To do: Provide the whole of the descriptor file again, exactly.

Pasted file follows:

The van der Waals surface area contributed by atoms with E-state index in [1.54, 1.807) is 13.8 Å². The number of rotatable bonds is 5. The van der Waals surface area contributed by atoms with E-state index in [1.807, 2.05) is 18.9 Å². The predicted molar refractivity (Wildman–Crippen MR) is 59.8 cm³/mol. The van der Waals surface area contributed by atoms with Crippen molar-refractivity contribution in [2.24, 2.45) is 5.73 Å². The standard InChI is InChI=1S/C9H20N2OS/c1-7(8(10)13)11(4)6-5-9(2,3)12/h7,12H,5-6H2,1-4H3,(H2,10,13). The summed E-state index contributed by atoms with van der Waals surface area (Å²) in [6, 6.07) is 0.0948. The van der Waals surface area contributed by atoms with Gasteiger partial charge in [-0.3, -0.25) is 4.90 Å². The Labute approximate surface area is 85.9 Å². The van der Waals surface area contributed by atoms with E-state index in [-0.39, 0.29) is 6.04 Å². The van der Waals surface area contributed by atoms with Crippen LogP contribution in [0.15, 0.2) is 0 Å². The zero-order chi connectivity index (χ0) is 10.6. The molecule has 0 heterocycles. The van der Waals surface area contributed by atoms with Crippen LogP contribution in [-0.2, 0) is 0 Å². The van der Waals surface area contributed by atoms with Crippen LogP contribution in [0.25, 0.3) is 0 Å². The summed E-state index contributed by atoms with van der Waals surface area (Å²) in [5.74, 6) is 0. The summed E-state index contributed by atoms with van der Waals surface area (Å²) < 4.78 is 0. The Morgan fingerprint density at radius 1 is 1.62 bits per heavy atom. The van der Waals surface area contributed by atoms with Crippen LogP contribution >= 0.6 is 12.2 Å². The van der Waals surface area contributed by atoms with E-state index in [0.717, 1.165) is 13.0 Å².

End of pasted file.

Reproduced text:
The van der Waals surface area contributed by atoms with E-state index in [1.54, 1.807) is 13.8 Å². The number of rotatable bonds is 5. The van der Waals surface area contributed by atoms with E-state index in [1.807, 2.05) is 18.9 Å². The predicted molar refractivity (Wildman–Crippen MR) is 59.8 cm³/mol. The van der Waals surface area contributed by atoms with Crippen molar-refractivity contribution in [2.24, 2.45) is 5.73 Å². The standard InChI is InChI=1S/C9H20N2OS/c1-7(8(10)13)11(4)6-5-9(2,3)12/h7,12H,5-6H2,1-4H3,(H2,10,13). The summed E-state index contributed by atoms with van der Waals surface area (Å²) in [6, 6.07) is 0.0948. The van der Waals surface area contributed by atoms with Gasteiger partial charge in [-0.3, -0.25) is 4.90 Å². The Labute approximate surface area is 85.9 Å². The van der Waals surface area contributed by atoms with E-state index in [-0.39, 0.29) is 6.04 Å². The van der Waals surface area contributed by atoms with Crippen LogP contribution in [0.15, 0.2) is 0 Å². The zero-order chi connectivity index (χ0) is 10.6. The molecule has 0 heterocycles. The van der Waals surface area contributed by atoms with Crippen LogP contribution in [-0.2, 0) is 0 Å². The van der Waals surface area contributed by atoms with Crippen LogP contribution in [0.25, 0.3) is 0 Å². The summed E-state index contributed by atoms with van der Waals surface area (Å²) in [5.74, 6) is 0. The summed E-state index contributed by atoms with van der Waals surface area (Å²) < 4.78 is 0. The Morgan fingerprint density at radius 1 is 1.62 bits per heavy atom. The van der Waals surface area contributed by atoms with Crippen LogP contribution >= 0.6 is 12.2 Å². The van der Waals surface area contributed by atoms with E-state index in [0.717, 1.165) is 13.0 Å².